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M. Ziauddin


The ‘Ghaddar’ card has lost its appeal

THE  PAKISTAN DEMOCRATIC MOVEMENT (PDM), a conglomerate of 15 or so opposition parties, seems to have, out of the blue, captured the political center stage in the country,  thanks largely to Prime  Minister Imran Khan’s recent interview to a private TV channel in which he openly branded the Opposition Parties as Indian agents. Making matters even more politically self- destructive was the chorus of PTI spokespersons casting the Opposition in even more libelous terms.

The ruling party seems to have hit the panic button knowing not how to respond to the defiant speech of former Prime Minister Nawaz Sharif at the inaugural session of the PDM other than dubbing it as mutinous. When a government starts accusing the Opposition of being foreign agents, it is actually admitting that it has lost the argument even before the contest had begun.

What the ruling party seems to have ignored while making use of the ‘Ghaddar’ card, usually employed against the opposition in such situations is, to make it stick you need the political support of the very province that the main opposition party, the PMLN controls. That is the reason why perhaps the label has failed to produce the desired results.

Clearly, the opposition seems to have decided to bring under further pressure an already faltering government by fully exploiting the general public’s suffering induced by the recent all-round price-hike. It has chalked out a series of public meetings it is going to stage in various cities. It is asking the PM to resign; also warned that it would resign amass from assemblies before the scheduled Senate elections next March.

The main reason why Imran’s model of Naya Pakistan has failed to deliver so far has been because it was built around too simplistic assumptions such as tax collection would double to Rs8 trillion simply because people trusted Imran Khan and therefore would pay their taxes honestly, that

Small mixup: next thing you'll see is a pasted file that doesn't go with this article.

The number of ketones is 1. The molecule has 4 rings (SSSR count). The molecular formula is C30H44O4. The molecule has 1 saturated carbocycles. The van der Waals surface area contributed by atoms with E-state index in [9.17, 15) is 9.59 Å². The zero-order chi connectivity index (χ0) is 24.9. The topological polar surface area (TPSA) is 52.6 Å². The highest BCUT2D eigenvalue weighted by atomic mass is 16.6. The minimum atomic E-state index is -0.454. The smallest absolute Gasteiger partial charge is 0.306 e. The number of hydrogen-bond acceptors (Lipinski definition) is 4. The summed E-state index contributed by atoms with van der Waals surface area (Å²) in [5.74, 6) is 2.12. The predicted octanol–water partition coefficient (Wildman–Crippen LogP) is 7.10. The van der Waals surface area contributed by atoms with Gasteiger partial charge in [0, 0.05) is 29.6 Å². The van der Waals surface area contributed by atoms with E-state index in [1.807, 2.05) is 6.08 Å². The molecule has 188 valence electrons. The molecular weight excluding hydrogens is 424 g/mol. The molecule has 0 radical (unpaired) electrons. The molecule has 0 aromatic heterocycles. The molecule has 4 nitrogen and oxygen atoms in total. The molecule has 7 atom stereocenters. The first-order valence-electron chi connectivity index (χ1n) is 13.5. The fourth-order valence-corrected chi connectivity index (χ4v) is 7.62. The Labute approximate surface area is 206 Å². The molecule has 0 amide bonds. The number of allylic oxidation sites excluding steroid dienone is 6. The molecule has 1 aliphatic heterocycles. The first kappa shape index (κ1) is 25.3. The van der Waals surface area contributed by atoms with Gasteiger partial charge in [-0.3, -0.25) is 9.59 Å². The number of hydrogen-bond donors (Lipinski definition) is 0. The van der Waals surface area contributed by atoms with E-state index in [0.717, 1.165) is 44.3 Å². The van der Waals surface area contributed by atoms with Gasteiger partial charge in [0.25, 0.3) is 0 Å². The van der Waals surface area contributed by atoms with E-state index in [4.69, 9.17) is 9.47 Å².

foreign exchange reserves would go up steeply because Imran’s well-wishers in foreign countries would start remitting billions of dollars because they trusted him, the annual loss of $10 billion due to money laundering would stop forthwith because the corrupt rulers would have disappeared as soon as Imran took over the reins of the country, and the siphoned off money amounting to $200 billion stashed in foreign banks would be brought back the very next day after he is installed in the PM’s office; with this money, all our foreign debt would be repaid and Pakistan would still be left with $100 billion; with no more foreign debt to repay and foreign reserves going up by a colossal $100 billion, the PTI government would be able to provide 10 million jobs over five years and construct 5 million housing units for the poor in the same period.

Also, the government’s performance on the corruption front, when tested against the PTI’s own yardsticks seems to have remained too wanting. The Party’s declared a crusade against corruption has seemingly turned into manufactured moralism. Indeed, rather than focusing on governance PM Imran Khan’s government seems to have turned into a vigilante force of moralizers. On the one hand, these Khan-led moralizers seem to be trying to inflate their own social and moral standing in the public eye by flaunting their moral virtues on daily basis, while on the other they seem to take carnal pleasure in the public humiliation of their ‘corrupt’ victims. Reminders are voiced almost round the clock by the Party spokespersons promoting Khan as being the cleanest of the clean Pakistanis. That such moralizers, as a rule, suffer from strong doses of hypocrisy, sanctimonious-ness, pomposity, pretension, and conformism is not an exaggerated notion.

Yes, of course, one must be extremely wary of those who persecute in the name of principle. But then one cannot condone corruption while criticizing vigilante moralizers. Khan and his party have all the right to investigate and prosecute the corrupt. But laws of the land alone do not have the ability to eliminate corruption. However, many civilized countries have succeeded in curbing corruption, if not eliminating it completely, by establishing a strong parliament, an independent judiciary, and a fearless media. Without these social controls, no amount of laws and moralizing can curb corruption.

Editorial by: M. Ziauddin

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